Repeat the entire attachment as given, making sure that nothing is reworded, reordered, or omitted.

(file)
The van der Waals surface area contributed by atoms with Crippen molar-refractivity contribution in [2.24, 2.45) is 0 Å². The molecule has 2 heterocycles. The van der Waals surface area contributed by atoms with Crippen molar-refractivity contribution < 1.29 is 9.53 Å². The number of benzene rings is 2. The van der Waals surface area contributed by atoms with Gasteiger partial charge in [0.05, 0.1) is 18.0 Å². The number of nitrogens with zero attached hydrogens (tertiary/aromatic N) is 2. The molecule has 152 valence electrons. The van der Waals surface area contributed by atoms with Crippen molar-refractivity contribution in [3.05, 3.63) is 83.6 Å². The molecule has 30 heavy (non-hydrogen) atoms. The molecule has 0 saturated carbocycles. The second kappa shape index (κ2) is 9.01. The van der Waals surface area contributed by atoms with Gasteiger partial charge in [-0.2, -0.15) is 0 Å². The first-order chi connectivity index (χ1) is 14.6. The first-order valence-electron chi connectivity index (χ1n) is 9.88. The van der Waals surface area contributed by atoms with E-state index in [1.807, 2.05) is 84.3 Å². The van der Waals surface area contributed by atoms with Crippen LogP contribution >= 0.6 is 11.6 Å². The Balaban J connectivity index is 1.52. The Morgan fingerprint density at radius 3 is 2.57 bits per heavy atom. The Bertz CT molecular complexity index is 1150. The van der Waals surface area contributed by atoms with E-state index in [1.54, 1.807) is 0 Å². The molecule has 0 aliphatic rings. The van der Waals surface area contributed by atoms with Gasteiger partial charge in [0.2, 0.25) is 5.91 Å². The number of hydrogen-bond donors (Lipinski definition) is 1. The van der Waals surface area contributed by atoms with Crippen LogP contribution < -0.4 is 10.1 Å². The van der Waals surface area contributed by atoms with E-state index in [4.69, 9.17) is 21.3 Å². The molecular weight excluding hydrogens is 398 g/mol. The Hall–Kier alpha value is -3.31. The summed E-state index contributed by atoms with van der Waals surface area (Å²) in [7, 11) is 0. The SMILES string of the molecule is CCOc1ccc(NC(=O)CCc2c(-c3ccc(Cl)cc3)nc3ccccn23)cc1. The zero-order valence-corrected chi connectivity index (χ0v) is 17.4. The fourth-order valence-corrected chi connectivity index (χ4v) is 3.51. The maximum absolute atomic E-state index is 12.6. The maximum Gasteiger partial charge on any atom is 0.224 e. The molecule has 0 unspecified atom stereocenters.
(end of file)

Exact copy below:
The van der Waals surface area contributed by atoms with Crippen molar-refractivity contribution in [2.24, 2.45) is 0 Å². The molecule has 2 heterocycles. The van der Waals surface area contributed by atoms with Crippen molar-refractivity contribution < 1.29 is 9.53 Å². The number of benzene rings is 2. The van der Waals surface area contributed by atoms with Gasteiger partial charge in [0.05, 0.1) is 18.0 Å². The number of nitrogens with zero attached hydrogens (tertiary/aromatic N) is 2. The molecule has 152 valence electrons. The van der Waals surface area contributed by atoms with Crippen molar-refractivity contribution in [3.05, 3.63) is 83.6 Å². The molecule has 30 heavy (non-hydrogen) atoms. The molecule has 0 saturated carbocycles. The second kappa shape index (κ2) is 9.01. The van der Waals surface area contributed by atoms with Gasteiger partial charge in [-0.2, -0.15) is 0 Å². The first-order chi connectivity index (χ1) is 14.6. The first-order valence-electron chi connectivity index (χ1n) is 9.88. The van der Waals surface area contributed by atoms with E-state index in [1.807, 2.05) is 84.3 Å². The van der Waals surface area contributed by atoms with Crippen LogP contribution >= 0.6 is 11.6 Å². The Balaban J connectivity index is 1.52. The Morgan fingerprint density at radius 3 is 2.57 bits per heavy atom. The Bertz CT molecular complexity index is 1150. The van der Waals surface area contributed by atoms with E-state index in [1.54, 1.807) is 0 Å². The molecule has 0 aliphatic rings. The van der Waals surface area contributed by atoms with Gasteiger partial charge in [0.2, 0.25) is 5.91 Å². The number of hydrogen-bond donors (Lipinski definition) is 1. The van der Waals surface area contributed by atoms with Crippen LogP contribution < -0.4 is 10.1 Å². The van der Waals surface area contributed by atoms with E-state index in [4.69, 9.17) is 21.3 Å². The molecular weight excluding hydrogens is 398 g/mol. The Hall–Kier alpha value is -3.31. The summed E-state index contributed by atoms with van der Waals surface area (Å²) in [7, 11) is 0. The SMILES string of the molecule is CCOc1ccc(NC(=O)CCc2c(-c3ccc(Cl)cc3)nc3ccccn23)cc1. The zero-order valence-corrected chi connectivity index (χ0v) is 17.4. The fourth-order valence-corrected chi connectivity index (χ4v) is 3.51. The maximum absolute atomic E-state index is 12.6. The maximum Gasteiger partial charge on any atom is 0.224 e. The molecule has 0 unspecified atom stereocenters.